They did it Saturday with blocking at the net that seemed to make Independence, another team with size, alter its shots.
They did it Saturday with defense that denied Independence one rally after another.
“We just kept getting our hands on the ball,” said Kenzie Bruggeman. “That’s such a credit to the girls and their mindset for being here.
They did it Saturday with interchangeable parts, by necessity. Raegan Shaffer went out in the first set with an apparent knee injury, and roles and bodies had to be rotated to account for her absence. No problem. They inserted Brooke Stonebraker to the lineup and played on as if it was expected.
“Brooke has been so amazing all year,” said Bruggeman. “She doesn’t make a lot of errors. She does what she’s told. I can’t say enough about her. She did amazing.
“Today proved again why you need all fifteen girls because you never know what’s going to happen. And for someone to step in the way she and Emma (George) did today, you can’t ask for anything more.”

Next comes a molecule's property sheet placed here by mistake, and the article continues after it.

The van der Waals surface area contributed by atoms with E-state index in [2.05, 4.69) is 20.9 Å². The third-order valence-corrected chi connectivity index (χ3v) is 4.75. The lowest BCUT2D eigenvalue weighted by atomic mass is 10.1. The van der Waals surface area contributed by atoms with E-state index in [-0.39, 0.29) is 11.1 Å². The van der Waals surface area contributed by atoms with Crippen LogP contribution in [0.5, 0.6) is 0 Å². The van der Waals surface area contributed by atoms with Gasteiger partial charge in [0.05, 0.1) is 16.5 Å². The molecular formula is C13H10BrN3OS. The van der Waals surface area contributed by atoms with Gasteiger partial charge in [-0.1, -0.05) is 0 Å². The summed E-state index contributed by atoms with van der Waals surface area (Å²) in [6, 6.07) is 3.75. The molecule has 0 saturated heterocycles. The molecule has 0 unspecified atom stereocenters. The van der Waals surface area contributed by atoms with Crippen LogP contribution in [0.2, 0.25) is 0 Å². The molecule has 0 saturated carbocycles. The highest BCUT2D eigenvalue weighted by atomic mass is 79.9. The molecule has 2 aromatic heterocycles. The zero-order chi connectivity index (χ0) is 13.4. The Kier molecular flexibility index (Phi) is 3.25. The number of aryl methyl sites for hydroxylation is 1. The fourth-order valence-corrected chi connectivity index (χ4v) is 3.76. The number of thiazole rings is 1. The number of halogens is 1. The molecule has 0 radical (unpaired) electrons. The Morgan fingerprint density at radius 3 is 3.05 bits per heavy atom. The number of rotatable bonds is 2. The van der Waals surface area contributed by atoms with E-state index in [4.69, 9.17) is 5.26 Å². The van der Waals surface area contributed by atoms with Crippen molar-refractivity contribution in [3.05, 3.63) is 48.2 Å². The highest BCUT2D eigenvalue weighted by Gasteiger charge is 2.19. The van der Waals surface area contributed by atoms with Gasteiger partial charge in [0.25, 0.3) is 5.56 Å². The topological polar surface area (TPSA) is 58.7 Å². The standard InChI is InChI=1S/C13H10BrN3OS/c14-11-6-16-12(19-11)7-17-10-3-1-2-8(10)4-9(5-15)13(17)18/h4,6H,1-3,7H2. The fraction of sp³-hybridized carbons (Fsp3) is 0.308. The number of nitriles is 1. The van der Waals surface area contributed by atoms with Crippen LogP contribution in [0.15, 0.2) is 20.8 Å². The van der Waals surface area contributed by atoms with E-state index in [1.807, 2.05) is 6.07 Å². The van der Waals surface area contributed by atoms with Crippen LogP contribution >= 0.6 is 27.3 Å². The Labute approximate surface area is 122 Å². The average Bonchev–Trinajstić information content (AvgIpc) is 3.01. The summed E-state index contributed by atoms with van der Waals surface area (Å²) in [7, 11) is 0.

And, they did it Saturday as if it was pre-ordained…that they had no other option.
“It’s especially important to us seniors,” said Kelsey Custenborder. “This is how we wanted to go out. We won it last year, but it’s so much better to win it again when you’re a senior. We’re going to remember this one.”
“It did seem like it was long,” she said. “I would be thinking that the game was in the high ‘teens, then look at the scoreboard and see that it was 8-7. That’s how contested it was.”
And in fact Independence contested nearly every shot in the first two sets, that ended with identical 25-23 scores.
“They’re very athletic, they’re big, and they’re well-coached,” she added. “But we’re so accustomed to the pressure of playing the MAC that we felt like we were prepared. We talk about this scenario every day in practice…like OK, it’s 24-23 so what are you going to do now? Are we going to roll over or finish it out? And that’s the mindset the girls had today.”
But to sum it up – to account for the 130th team title in the history of the MAC Conference – it was a simple as Bruggeman’s statement about not wanting for anything more. Her team played almost flawlessly, on the one day of the year when it matters the most.